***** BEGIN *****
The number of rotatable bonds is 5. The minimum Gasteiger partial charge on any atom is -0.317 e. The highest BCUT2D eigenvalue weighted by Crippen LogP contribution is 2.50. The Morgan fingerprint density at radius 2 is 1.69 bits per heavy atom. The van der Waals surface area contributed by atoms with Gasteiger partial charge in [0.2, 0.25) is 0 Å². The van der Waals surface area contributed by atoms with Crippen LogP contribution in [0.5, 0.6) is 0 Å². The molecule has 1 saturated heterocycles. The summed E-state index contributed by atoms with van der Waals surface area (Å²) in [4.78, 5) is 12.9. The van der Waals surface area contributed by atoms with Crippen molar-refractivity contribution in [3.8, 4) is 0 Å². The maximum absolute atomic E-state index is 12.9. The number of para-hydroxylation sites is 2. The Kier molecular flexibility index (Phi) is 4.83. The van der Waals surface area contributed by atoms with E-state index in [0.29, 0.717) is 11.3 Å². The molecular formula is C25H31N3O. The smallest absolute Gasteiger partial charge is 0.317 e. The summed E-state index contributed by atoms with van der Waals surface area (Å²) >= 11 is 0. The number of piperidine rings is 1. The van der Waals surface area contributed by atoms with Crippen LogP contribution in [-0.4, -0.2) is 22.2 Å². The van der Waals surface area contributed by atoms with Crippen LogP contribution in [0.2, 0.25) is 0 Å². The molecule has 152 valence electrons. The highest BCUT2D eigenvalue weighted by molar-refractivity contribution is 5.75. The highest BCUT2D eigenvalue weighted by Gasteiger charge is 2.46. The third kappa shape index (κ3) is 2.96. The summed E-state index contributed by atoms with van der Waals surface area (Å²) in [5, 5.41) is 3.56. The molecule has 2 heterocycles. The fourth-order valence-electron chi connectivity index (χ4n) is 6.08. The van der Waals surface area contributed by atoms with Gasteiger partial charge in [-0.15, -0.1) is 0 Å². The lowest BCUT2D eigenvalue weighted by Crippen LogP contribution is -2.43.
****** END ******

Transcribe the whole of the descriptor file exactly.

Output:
The number of rotatable bonds is 5. The minimum Gasteiger partial charge on any atom is -0.317 e. The highest BCUT2D eigenvalue weighted by Crippen LogP contribution is 2.50. The Morgan fingerprint density at radius 2 is 1.69 bits per heavy atom. The van der Waals surface area contributed by atoms with Gasteiger partial charge in [0.2, 0.25) is 0 Å². The van der Waals surface area contributed by atoms with Crippen LogP contribution in [0.5, 0.6) is 0 Å². The molecule has 1 saturated heterocycles. The summed E-state index contributed by atoms with van der Waals surface area (Å²) in [4.78, 5) is 12.9. The van der Waals surface area contributed by atoms with Crippen molar-refractivity contribution in [3.8, 4) is 0 Å². The maximum absolute atomic E-state index is 12.9. The number of para-hydroxylation sites is 2. The Kier molecular flexibility index (Phi) is 4.83. The van der Waals surface area contributed by atoms with E-state index in [0.29, 0.717) is 11.3 Å². The molecular formula is C25H31N3O. The smallest absolute Gasteiger partial charge is 0.317 e. The summed E-state index contributed by atoms with van der Waals surface area (Å²) >= 11 is 0. The number of piperidine rings is 1. The van der Waals surface area contributed by atoms with Crippen LogP contribution in [-0.4, -0.2) is 22.2 Å². The van der Waals surface area contributed by atoms with Crippen LogP contribution in [0.2, 0.25) is 0 Å². The molecule has 152 valence electrons. The highest BCUT2D eigenvalue weighted by molar-refractivity contribution is 5.75. The highest BCUT2D eigenvalue weighted by Gasteiger charge is 2.46. The third kappa shape index (κ3) is 2.96. The summed E-state index contributed by atoms with van der Waals surface area (Å²) in [5, 5.41) is 3.56. The molecule has 2 heterocycles. The fourth-order valence-electron chi connectivity index (χ4n) is 6.08. The van der Waals surface area contributed by atoms with Gasteiger partial charge in [-0.15, -0.1) is 0 Å². The lowest BCUT2D eigenvalue weighted by Crippen LogP contribution is -2.43.